Diagnosed with “over-comprehension:” My standardized test nightmare
This really happened (and I wish Arne Duncan, Al Sharpton and Newt Gingrich would read this; see why below):
Second grade. Everglades Elementary School in Miami. Mrs. Hirsch, my classroom teacher, passed out the first standardized test I had ever taken. I took the exam and thought I had done well.
In fact, I got every answer wrong.
How does a good student from a highly educated middle-class background do that in second grade?
I was supposed to circle only one answer, as most multiple choice problems require. I picked more than one and then annotated the answers in the margins. Here’s an example:
Q) Grass is:
This was a flawed question in my second grade eyes.
Our grass was often all three colors. It baked in the hot Miami sun and our sprinkler system did not reach all corners of the small lot. Also, the chinch bugs loved to eat it.
I circled all three, and explained all of this.
The teachers--who were actually terrific--diagnosed my test results as “overcomprehension.” I was, they said, reading too much into everything. They put me in a reading group that they thought would teach me to think in more concrete terms.
They soon realized that it was silly, and after reviewing the test, the school principal, Mrs. Kazer decided to junk it, calling it poorly conceived..
That was in the 1960s. Unfortunately, today's policymakers don’t have the wisdom that Mrs. Kazer showed back then. They have thrust us into an age of high-stakes tests, where results can influence the life of a teacher or a student--or the fate of a school--even though experts on testing say these tests are not particularly sophisticated and often biased.
Many educators who lived through the Bush administration’s No Child Left Behind program--which put high-stakes tests at the forefront of public education--had hoped that President Obama and his education secretary, Arne Duncan, would realize the dangers of standardized testing.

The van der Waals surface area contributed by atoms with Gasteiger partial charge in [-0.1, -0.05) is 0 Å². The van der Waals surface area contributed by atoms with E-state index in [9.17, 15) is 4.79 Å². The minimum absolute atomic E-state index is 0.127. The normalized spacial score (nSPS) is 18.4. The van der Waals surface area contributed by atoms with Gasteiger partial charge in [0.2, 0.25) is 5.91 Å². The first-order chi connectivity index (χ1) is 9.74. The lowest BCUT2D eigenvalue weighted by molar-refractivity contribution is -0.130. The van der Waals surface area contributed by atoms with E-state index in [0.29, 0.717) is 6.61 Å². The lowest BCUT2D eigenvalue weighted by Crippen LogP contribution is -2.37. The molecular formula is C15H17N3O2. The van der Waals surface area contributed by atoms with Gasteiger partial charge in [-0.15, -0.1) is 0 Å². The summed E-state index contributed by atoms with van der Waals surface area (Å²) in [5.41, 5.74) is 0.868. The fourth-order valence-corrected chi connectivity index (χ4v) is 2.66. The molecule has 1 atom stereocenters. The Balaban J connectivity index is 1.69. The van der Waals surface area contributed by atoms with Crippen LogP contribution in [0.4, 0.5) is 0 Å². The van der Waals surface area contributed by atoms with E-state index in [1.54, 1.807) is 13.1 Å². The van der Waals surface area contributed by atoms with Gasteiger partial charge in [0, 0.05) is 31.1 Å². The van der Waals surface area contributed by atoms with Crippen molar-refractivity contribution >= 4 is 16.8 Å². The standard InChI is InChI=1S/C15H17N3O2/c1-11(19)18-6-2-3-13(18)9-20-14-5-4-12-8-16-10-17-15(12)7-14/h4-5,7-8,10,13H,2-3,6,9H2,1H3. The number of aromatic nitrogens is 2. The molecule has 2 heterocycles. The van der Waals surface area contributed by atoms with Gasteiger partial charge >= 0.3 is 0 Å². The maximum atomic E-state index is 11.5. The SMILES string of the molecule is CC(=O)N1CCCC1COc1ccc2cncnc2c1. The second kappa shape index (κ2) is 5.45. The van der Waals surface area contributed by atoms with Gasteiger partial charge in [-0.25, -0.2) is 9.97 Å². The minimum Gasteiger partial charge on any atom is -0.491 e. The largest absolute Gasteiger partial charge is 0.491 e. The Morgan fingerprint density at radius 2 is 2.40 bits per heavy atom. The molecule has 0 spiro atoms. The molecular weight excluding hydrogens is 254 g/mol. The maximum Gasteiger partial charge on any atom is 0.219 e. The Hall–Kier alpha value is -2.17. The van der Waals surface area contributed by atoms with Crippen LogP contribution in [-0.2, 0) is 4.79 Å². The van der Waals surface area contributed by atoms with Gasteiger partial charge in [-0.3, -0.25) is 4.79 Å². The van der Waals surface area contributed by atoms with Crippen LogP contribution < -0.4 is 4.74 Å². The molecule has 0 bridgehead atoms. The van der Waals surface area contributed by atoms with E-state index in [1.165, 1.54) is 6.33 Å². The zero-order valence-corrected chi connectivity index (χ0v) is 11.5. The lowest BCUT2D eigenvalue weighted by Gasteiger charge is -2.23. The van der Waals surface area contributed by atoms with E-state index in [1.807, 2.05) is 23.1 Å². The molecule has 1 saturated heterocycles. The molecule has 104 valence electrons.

They haven’t--and many folks are disappointed, even angry.
Now we have the spectacle of Duncan on an “education tour” with Newt Gingrich and Al Sharpton to trumpet Obama’s education program, called "Race to the Top," which has been called "No Child Left Behind on steroids."
Herbert Kohl, author of a book on education that Duncan has said was instrumental in his thinking, issued an open letter this past summer blasting the education secretary for promoting the importance of standardized tests.
Kohl wrote: “Recently I asked a number of elementary school students what they were learning about and the reactions were consistently, 'We are learning how to do good on the tests.'
"They did not say they were learning to read."
Do you have your own testing nightmare to discuss or you were a whiz? Do you think the results you/your children got were a fair representation of ability?
| November 19, 2009; 6:30 AM ET
Categories: No Child Left Behind, Race to the Top, Standardized Tests | Tags: Arne Duncan, standardized tests
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